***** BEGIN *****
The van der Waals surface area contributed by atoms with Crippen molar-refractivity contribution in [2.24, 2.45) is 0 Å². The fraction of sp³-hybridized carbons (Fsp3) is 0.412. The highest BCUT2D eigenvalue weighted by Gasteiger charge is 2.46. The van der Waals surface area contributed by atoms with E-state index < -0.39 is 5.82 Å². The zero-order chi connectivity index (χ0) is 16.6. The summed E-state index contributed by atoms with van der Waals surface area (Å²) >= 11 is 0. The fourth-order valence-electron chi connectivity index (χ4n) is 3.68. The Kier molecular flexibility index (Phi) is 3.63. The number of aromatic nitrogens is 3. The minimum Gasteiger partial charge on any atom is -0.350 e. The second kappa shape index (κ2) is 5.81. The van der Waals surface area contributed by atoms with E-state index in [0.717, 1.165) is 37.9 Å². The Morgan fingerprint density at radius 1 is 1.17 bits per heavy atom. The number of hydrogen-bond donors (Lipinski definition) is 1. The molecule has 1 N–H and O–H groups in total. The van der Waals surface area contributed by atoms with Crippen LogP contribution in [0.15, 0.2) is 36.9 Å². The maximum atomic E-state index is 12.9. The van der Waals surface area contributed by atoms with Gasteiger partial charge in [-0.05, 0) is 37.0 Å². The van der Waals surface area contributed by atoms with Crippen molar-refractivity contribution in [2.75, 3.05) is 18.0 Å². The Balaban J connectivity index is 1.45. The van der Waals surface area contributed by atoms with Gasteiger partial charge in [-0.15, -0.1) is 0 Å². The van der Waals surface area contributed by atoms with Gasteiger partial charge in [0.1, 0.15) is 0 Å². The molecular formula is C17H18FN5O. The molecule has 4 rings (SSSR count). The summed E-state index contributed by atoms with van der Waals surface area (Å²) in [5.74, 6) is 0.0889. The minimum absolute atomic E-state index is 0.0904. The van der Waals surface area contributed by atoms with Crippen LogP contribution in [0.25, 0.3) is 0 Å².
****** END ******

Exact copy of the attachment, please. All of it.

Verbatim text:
The van der Waals surface area contributed by atoms with Crippen molar-refractivity contribution in [2.24, 2.45) is 0 Å². The fraction of sp³-hybridized carbons (Fsp3) is 0.412. The highest BCUT2D eigenvalue weighted by Gasteiger charge is 2.46. The van der Waals surface area contributed by atoms with E-state index < -0.39 is 5.82 Å². The zero-order chi connectivity index (χ0) is 16.6. The summed E-state index contributed by atoms with van der Waals surface area (Å²) >= 11 is 0. The fourth-order valence-electron chi connectivity index (χ4n) is 3.68. The Kier molecular flexibility index (Phi) is 3.63. The number of aromatic nitrogens is 3. The minimum Gasteiger partial charge on any atom is -0.350 e. The second kappa shape index (κ2) is 5.81. The van der Waals surface area contributed by atoms with E-state index in [0.717, 1.165) is 37.9 Å². The Morgan fingerprint density at radius 1 is 1.17 bits per heavy atom. The number of hydrogen-bond donors (Lipinski definition) is 1. The molecule has 1 N–H and O–H groups in total. The van der Waals surface area contributed by atoms with Crippen LogP contribution in [0.15, 0.2) is 36.9 Å². The maximum atomic E-state index is 12.9. The van der Waals surface area contributed by atoms with Gasteiger partial charge in [-0.05, 0) is 37.0 Å². The van der Waals surface area contributed by atoms with Crippen molar-refractivity contribution in [2.75, 3.05) is 18.0 Å². The Balaban J connectivity index is 1.45. The van der Waals surface area contributed by atoms with Gasteiger partial charge in [-0.15, -0.1) is 0 Å². The van der Waals surface area contributed by atoms with Gasteiger partial charge in [0.1, 0.15) is 0 Å². The molecular formula is C17H18FN5O. The molecule has 4 rings (SSSR count). The summed E-state index contributed by atoms with van der Waals surface area (Å²) in [5.74, 6) is 0.0889. The minimum absolute atomic E-state index is 0.0904. The van der Waals surface area contributed by atoms with Crippen LogP contribution in [0.25, 0.3) is 0 Å².